American Slave Trade (1850s)


Figure 1.-- The U.S. Navy steamer 'Mohawk'commanded by Lieutenant Craven seized the slaver 'Wildfire' off Cuba (April 1860). The Lt. Craven anchored in the harbor of Key West, Florida with the 'Wildfire' which it had captured. Lieutenant Craven seized the vessel within sight of the northern coast of Cuba. Even though it was in or near Cuban waters, Lt. Craven had the authority to seize 'Wildfire' because it was an American-registered vessel participating in the slavve trade in violation of Fedderal law prohibiting the slave-trade. On the deck of the vessel there were about 450 naked Africans, in a sitting or squatting posture. About 50 of them were adult young men, and about 400 were boys aged from 10 to 16 years. 'Harper's Weekly' perhaps the most influentisl publication in the United states, covered the seizure in some detail. An elaborate article and illustration was published (June 2, 1860).

The United States abolished the slave trade (1807). That did not mean that the slave trade ended. American Navy and especially the Royal Navy as discussed above did gradually reduce the Trans-Atlantic Slave Trade. Slave ships we know did continue to arrive in America, both directly from Africa and from the Caribbean, especiallt from Cuba after the British abolished first the slave trade (1807) and then slavery itself (1833-34). Most scholars believe that from the aboliton of the slave trade (1807) that American slavery was primarily continued through an internal slave trade. There were some illegal slaves brought in from overseas. Some slavers eluded the Royal Navy and American patrols. And authorities in the South often did not enfortce the Federal slave trade laws. (The same officials complained when northern officials did not enforce the Federal fugative slave laws.) We think that the numbers of slaves imported was relatively small, especially by the 1950s. The decline in imports was not because the Federal Government strictly enforced the laws, but because the mere existence of the laws, American and Royal Navy patrols, and the covert sales made Trans-Atlantic operations expensive and thus unprofitable. Another factor was that America's substantial maritime fleet was largely operated by northeasterners and not southeners. The actual numbers are not, however, known with any certainty because of the covert nature of the enterprise. In the 1850s, the seizures of the slavers by the U.S. Navy became increasingly politicized as the country spiraled toward Civil War. The U.S. Navy seized the slaver Wildfire off Key West (April 1860). The last known Trans-Atlantic slave trip to the United States occurred just before the Civil War--the Clotilda. It brought 110 children and young adults (5-23 years of age) to Alabama (July 1860). [Diouf] The voyage is of special interest because detailed documentation exists on both the voyage and the subsequent lives of the Africans in America.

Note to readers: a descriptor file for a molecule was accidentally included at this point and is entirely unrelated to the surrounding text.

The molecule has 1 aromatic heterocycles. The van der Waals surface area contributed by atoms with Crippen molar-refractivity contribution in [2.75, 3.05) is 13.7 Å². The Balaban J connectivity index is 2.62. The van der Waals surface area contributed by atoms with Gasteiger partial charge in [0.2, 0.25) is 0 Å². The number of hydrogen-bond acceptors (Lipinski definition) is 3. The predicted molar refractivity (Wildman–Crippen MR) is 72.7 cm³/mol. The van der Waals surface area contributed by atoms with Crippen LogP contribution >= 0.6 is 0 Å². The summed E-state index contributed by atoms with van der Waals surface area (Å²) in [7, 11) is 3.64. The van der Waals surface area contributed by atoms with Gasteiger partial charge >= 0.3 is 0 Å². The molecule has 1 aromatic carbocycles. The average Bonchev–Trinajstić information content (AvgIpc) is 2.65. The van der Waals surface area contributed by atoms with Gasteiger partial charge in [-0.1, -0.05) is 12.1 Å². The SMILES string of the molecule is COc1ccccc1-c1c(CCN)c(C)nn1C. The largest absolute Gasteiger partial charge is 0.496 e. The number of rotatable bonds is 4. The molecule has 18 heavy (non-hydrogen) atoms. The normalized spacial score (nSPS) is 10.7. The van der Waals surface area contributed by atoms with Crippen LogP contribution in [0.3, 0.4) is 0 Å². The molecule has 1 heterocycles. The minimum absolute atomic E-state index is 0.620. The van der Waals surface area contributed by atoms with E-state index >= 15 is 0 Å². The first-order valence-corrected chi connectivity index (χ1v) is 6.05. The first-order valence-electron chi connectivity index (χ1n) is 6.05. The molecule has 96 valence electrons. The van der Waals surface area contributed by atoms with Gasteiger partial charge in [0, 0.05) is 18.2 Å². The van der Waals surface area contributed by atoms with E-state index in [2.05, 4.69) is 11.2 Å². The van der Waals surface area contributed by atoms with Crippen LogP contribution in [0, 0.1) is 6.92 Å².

Slave Trade